CHA has more than 9,200 apartments in buildings designated for seniors and over 11,400 units in family developments and scattered sites, and also administers 37,000 Housing Choice Vouchers. But the Chicago Housing Initiative, a coalition of seven community-based organizations working to preserve low-income housing, recently told the CHA Board that the agency is manipulating its numbers to make it seem as if more of these units are leased than actually are occupied.
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Ex-Offenders Strive For Better

by Mary C. Piemonte 

William Harper (second from left), vice president of Meyer’s Corporation, poses with ex-offenders he hired, along with CHA Altgeld Gardens Local Advisory Council President Bernadette Williams (third from left), Altgeld Gardens tenant Cheryl Johnson (fourth from right), president of People for Community Recovery, and CHA Senior Central Local Advisory President Martha Marshall (third from right), one of the first CHA tenants who established her own business, after the CHA Board of Commissioners meeting on October 18, 2011. Photo by Mary C. Piemonte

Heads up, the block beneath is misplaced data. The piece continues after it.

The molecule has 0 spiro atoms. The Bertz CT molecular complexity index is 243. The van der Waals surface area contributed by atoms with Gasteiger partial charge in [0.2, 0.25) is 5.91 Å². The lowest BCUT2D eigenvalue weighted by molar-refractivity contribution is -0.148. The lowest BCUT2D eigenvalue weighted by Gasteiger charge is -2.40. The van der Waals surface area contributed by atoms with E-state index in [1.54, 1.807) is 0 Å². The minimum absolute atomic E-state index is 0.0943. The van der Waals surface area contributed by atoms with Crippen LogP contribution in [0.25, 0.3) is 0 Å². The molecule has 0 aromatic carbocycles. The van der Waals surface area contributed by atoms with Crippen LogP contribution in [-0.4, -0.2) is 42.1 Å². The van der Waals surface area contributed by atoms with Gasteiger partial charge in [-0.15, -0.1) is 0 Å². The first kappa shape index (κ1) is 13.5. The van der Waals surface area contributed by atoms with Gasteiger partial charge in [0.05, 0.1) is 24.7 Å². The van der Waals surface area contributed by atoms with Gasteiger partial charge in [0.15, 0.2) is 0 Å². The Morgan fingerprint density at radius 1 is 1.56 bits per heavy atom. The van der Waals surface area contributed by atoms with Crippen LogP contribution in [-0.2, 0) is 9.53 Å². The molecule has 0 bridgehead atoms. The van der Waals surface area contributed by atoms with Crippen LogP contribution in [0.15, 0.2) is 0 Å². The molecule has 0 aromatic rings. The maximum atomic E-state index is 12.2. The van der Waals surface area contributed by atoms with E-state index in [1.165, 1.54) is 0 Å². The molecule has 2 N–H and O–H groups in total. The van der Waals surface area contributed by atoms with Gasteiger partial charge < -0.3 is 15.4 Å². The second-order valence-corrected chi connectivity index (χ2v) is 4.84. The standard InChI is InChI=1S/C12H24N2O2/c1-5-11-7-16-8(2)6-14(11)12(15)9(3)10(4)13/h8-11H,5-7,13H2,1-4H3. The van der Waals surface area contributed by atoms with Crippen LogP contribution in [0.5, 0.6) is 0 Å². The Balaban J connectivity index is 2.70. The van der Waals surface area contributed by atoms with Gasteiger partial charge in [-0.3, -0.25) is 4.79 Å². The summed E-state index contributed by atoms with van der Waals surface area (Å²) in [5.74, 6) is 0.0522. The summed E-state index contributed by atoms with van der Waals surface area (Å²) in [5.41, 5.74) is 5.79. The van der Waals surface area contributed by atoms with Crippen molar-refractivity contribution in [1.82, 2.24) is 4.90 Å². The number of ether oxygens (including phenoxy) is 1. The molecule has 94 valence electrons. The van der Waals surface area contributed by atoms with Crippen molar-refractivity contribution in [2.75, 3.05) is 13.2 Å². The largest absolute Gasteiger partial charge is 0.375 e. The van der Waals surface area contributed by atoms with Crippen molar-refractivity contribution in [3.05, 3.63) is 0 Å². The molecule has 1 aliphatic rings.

There is a decades old myth that Black men just don’t want to work. But William Harper, a tenant of the Altgeld Gardens public housing development on the far South Side of the city, has many examples that dispel that myth.
Harper is founder and vice president of Meyer’s Corporation, which provides general contracting services such as dry walling, painting, sub-frame, roofing, landscaping and snow removal.